Gutenberg was trained as a goldsmith, so he knew all about how to work with metal—even how to make the tools. Here’s how Gutenberg made type: he got a super-hard metal (steel), a medium hard metal (copper), and a soft metal (tin/lead/antimony).
Gutenberg shaped letters on the butt-end of a short steel rod—maybe he used tempered-steel files or chisels on the carbon steel rod (steel has different hardnesses depending on how it’s treated). When the letter was shaped he got the steel rod red hot then tempered it by dunking it in cold water so it would be really hard. Now he had a steel punch. He hammered the punch into a piece of copper (softer than steel) so there was an impression in it shaped like the letter.
This copper matrix was fitted into a 2-piece mold that got clamped tightly together. Gutenberg could cast copies of the letter by pouring molten tin/lead/antimony into the mold.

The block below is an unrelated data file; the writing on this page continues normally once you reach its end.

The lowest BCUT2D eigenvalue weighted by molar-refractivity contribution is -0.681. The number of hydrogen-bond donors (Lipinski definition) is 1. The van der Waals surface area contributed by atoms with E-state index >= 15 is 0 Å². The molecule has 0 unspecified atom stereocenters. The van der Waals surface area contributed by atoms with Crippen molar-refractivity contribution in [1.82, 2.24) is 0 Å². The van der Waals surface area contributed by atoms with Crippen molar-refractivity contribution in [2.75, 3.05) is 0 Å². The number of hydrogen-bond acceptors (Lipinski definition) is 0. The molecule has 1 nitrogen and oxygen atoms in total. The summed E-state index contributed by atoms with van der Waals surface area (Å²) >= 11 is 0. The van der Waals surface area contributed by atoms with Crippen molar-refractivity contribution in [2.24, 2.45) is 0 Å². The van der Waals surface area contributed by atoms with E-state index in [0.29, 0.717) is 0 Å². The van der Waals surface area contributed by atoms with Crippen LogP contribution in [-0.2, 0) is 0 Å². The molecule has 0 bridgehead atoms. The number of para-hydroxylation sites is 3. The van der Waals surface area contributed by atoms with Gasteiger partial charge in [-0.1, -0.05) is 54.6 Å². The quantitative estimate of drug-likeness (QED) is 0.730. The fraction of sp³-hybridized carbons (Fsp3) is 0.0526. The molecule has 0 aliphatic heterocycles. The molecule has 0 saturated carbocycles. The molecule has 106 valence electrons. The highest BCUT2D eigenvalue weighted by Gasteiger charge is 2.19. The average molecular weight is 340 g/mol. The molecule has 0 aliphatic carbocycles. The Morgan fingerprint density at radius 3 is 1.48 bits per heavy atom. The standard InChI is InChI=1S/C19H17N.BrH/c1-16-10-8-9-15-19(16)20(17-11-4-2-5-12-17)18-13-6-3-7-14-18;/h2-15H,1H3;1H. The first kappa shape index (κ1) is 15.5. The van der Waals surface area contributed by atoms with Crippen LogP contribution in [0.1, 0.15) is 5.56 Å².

Watch the videos below to get a better idea:
A demonstration of how copper can be shaped by steel (skip to the 1:00 mark): https://www.youtube.com/watch?v=tXbUDCfreqE
It’s the molds which were the true technological big deal of this process. If you want to get into the details, here’s everything there is to know about them: https://www.circuitousroot.com/artifice/letters/press/hand-casting/literature/index.html
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